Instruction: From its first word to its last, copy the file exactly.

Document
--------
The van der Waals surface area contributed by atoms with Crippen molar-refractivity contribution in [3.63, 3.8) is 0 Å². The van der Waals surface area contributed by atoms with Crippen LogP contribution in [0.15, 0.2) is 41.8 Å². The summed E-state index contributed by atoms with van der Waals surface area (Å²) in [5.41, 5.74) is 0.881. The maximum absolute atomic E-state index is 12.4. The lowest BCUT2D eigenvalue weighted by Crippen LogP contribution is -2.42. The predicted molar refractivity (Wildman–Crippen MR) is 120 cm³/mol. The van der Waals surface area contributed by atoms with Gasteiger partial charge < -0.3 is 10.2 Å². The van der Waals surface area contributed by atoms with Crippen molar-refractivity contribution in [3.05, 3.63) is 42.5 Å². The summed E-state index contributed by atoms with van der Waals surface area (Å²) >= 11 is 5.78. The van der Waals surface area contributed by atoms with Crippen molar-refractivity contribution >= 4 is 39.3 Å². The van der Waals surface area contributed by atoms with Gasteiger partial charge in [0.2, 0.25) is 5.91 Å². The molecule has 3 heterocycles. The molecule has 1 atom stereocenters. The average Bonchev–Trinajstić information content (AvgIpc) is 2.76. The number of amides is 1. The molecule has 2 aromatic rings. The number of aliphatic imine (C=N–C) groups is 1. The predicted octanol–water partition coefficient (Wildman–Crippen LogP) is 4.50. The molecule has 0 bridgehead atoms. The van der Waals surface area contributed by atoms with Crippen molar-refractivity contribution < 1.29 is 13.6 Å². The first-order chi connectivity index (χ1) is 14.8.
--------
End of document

The van der Waals surface area contributed by atoms with Crippen molar-refractivity contribution in [3.63, 3.8) is 0 Å². The van der Waals surface area contributed by atoms with Crippen LogP contribution in [0.15, 0.2) is 41.8 Å². The summed E-state index contributed by atoms with van der Waals surface area (Å²) in [5.41, 5.74) is 0.881. The maximum absolute atomic E-state index is 12.4. The lowest BCUT2D eigenvalue weighted by Crippen LogP contribution is -2.42. The predicted molar refractivity (Wildman–Crippen MR) is 120 cm³/mol. The van der Waals surface area contributed by atoms with Gasteiger partial charge < -0.3 is 10.2 Å². The van der Waals surface area contributed by atoms with Crippen molar-refractivity contribution in [3.05, 3.63) is 42.5 Å². The summed E-state index contributed by atoms with van der Waals surface area (Å²) >= 11 is 5.78. The van der Waals surface area contributed by atoms with Crippen molar-refractivity contribution >= 4 is 39.3 Å². The van der Waals surface area contributed by atoms with Gasteiger partial charge in [0.2, 0.25) is 5.91 Å². The molecule has 3 heterocycles. The molecule has 1 atom stereocenters. The average Bonchev–Trinajstić information content (AvgIpc) is 2.76. The number of amides is 1. The molecule has 2 aromatic rings. The number of aliphatic imine (C=N–C) groups is 1. The predicted octanol–water partition coefficient (Wildman–Crippen LogP) is 4.50. The molecule has 0 bridgehead atoms. The van der Waals surface area contributed by atoms with Crippen molar-refractivity contribution < 1.29 is 13.6 Å². The first-order chi connectivity index (χ1) is 14.8.